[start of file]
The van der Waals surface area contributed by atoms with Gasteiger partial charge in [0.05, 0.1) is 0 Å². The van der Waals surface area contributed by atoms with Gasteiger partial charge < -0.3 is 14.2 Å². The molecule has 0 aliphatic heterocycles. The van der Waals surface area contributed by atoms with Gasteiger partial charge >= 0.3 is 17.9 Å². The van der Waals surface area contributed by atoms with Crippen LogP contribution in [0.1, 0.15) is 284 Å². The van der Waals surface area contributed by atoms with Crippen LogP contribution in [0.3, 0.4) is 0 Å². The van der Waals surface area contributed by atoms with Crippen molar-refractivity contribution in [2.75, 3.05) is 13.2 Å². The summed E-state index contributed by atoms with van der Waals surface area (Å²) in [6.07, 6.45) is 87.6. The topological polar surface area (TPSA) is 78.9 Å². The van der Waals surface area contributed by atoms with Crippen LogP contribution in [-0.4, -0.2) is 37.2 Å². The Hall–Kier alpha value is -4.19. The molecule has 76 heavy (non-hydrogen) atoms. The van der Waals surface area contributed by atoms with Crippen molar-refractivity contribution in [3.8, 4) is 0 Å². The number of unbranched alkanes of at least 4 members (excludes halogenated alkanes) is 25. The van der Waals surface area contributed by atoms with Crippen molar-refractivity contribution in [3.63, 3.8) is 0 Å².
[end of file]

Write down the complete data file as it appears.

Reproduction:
The van der Waals surface area contributed by atoms with Gasteiger partial charge in [0.05, 0.1) is 0 Å². The van der Waals surface area contributed by atoms with Gasteiger partial charge < -0.3 is 14.2 Å². The molecule has 0 aliphatic heterocycles. The van der Waals surface area contributed by atoms with Gasteiger partial charge >= 0.3 is 17.9 Å². The van der Waals surface area contributed by atoms with Crippen LogP contribution in [0.1, 0.15) is 284 Å². The van der Waals surface area contributed by atoms with Crippen LogP contribution in [0.3, 0.4) is 0 Å². The van der Waals surface area contributed by atoms with Crippen molar-refractivity contribution in [2.75, 3.05) is 13.2 Å². The summed E-state index contributed by atoms with van der Waals surface area (Å²) in [6.07, 6.45) is 87.6. The topological polar surface area (TPSA) is 78.9 Å². The van der Waals surface area contributed by atoms with Crippen LogP contribution in [-0.4, -0.2) is 37.2 Å². The Hall–Kier alpha value is -4.19. The molecule has 76 heavy (non-hydrogen) atoms. The van der Waals surface area contributed by atoms with Crippen molar-refractivity contribution in [3.8, 4) is 0 Å². The number of unbranched alkanes of at least 4 members (excludes halogenated alkanes) is 25. The van der Waals surface area contributed by atoms with Crippen molar-refractivity contribution in [3.63, 3.8) is 0 Å².